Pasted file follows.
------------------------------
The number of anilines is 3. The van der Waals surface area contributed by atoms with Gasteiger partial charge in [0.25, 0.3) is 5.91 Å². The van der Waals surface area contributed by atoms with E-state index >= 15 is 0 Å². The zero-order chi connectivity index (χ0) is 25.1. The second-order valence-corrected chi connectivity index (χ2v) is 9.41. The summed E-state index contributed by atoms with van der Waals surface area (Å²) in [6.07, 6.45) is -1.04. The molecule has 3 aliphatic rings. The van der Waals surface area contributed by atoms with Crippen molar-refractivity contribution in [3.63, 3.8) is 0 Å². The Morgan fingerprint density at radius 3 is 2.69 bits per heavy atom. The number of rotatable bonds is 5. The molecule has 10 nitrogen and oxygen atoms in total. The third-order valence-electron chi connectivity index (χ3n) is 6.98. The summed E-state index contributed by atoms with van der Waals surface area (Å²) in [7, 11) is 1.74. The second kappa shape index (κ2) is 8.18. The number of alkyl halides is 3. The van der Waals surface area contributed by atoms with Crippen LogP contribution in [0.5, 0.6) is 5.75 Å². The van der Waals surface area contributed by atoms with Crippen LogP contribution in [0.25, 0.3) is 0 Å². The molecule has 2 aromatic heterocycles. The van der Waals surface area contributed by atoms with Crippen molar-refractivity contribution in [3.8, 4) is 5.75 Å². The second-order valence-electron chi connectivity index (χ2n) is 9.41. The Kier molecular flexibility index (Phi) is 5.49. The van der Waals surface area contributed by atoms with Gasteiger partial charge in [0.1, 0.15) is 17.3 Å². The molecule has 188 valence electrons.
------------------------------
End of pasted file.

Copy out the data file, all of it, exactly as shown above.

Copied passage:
The number of anilines is 3. The van der Waals surface area contributed by atoms with Gasteiger partial charge in [0.25, 0.3) is 5.91 Å². The van der Waals surface area contributed by atoms with E-state index >= 15 is 0 Å². The zero-order chi connectivity index (χ0) is 25.1. The second-order valence-corrected chi connectivity index (χ2v) is 9.41. The summed E-state index contributed by atoms with van der Waals surface area (Å²) in [6.07, 6.45) is -1.04. The molecule has 3 aliphatic rings. The van der Waals surface area contributed by atoms with Crippen molar-refractivity contribution in [3.63, 3.8) is 0 Å². The Morgan fingerprint density at radius 3 is 2.69 bits per heavy atom. The number of rotatable bonds is 5. The molecule has 10 nitrogen and oxygen atoms in total. The third-order valence-electron chi connectivity index (χ3n) is 6.98. The summed E-state index contributed by atoms with van der Waals surface area (Å²) in [7, 11) is 1.74. The second kappa shape index (κ2) is 8.18. The number of alkyl halides is 3. The van der Waals surface area contributed by atoms with Crippen LogP contribution in [0.5, 0.6) is 5.75 Å². The van der Waals surface area contributed by atoms with Crippen LogP contribution in [0.25, 0.3) is 0 Å². The molecule has 2 aromatic heterocycles. The van der Waals surface area contributed by atoms with Crippen molar-refractivity contribution in [3.8, 4) is 5.75 Å². The second-order valence-electron chi connectivity index (χ2n) is 9.41. The Kier molecular flexibility index (Phi) is 5.49. The van der Waals surface area contributed by atoms with Gasteiger partial charge in [0.1, 0.15) is 17.3 Å². The molecule has 188 valence electrons.